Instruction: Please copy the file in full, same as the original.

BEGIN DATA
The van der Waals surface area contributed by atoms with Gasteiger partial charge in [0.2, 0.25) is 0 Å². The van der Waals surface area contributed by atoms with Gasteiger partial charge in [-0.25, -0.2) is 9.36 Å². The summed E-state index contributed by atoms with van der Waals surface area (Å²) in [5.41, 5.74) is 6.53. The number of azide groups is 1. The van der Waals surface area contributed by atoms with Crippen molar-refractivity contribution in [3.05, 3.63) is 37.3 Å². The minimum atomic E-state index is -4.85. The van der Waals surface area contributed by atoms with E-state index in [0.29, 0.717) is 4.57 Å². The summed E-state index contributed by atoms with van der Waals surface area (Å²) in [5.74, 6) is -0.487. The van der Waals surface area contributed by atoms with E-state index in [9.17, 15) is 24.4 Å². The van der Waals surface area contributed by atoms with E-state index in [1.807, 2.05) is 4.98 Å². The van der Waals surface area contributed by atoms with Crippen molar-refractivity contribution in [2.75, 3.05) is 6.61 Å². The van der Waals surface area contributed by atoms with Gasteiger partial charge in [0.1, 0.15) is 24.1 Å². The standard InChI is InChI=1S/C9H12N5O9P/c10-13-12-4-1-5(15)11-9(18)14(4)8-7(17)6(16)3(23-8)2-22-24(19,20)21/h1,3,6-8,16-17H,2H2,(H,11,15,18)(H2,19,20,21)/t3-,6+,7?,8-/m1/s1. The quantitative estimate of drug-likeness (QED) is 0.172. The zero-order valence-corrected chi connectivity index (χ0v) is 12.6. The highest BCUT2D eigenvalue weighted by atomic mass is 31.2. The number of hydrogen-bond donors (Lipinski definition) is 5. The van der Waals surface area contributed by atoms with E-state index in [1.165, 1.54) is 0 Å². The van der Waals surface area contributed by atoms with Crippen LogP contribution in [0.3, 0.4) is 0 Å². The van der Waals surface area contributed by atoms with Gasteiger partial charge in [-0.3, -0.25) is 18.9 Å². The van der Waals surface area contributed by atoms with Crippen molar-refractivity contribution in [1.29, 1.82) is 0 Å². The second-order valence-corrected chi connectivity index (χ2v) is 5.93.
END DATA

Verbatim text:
The van der Waals surface area contributed by atoms with Gasteiger partial charge in [0.2, 0.25) is 0 Å². The van der Waals surface area contributed by atoms with Gasteiger partial charge in [-0.25, -0.2) is 9.36 Å². The summed E-state index contributed by atoms with van der Waals surface area (Å²) in [5.41, 5.74) is 6.53. The number of azide groups is 1. The van der Waals surface area contributed by atoms with Crippen molar-refractivity contribution in [3.05, 3.63) is 37.3 Å². The minimum atomic E-state index is -4.85. The van der Waals surface area contributed by atoms with E-state index in [0.29, 0.717) is 4.57 Å². The summed E-state index contributed by atoms with van der Waals surface area (Å²) in [5.74, 6) is -0.487. The van der Waals surface area contributed by atoms with E-state index in [9.17, 15) is 24.4 Å². The van der Waals surface area contributed by atoms with E-state index in [1.807, 2.05) is 4.98 Å². The van der Waals surface area contributed by atoms with Crippen molar-refractivity contribution in [2.75, 3.05) is 6.61 Å². The van der Waals surface area contributed by atoms with Gasteiger partial charge in [0.1, 0.15) is 24.1 Å². The standard InChI is InChI=1S/C9H12N5O9P/c10-13-12-4-1-5(15)11-9(18)14(4)8-7(17)6(16)3(23-8)2-22-24(19,20)21/h1,3,6-8,16-17H,2H2,(H,11,15,18)(H2,19,20,21)/t3-,6+,7?,8-/m1/s1. The quantitative estimate of drug-likeness (QED) is 0.172. The zero-order valence-corrected chi connectivity index (χ0v) is 12.6. The highest BCUT2D eigenvalue weighted by atomic mass is 31.2. The number of hydrogen-bond donors (Lipinski definition) is 5. The van der Waals surface area contributed by atoms with E-state index in [1.165, 1.54) is 0 Å². The van der Waals surface area contributed by atoms with Crippen LogP contribution in [0.3, 0.4) is 0 Å². The van der Waals surface area contributed by atoms with Gasteiger partial charge in [-0.3, -0.25) is 18.9 Å². The van der Waals surface area contributed by atoms with Crippen molar-refractivity contribution in [1.29, 1.82) is 0 Å². The second-order valence-corrected chi connectivity index (χ2v) is 5.93.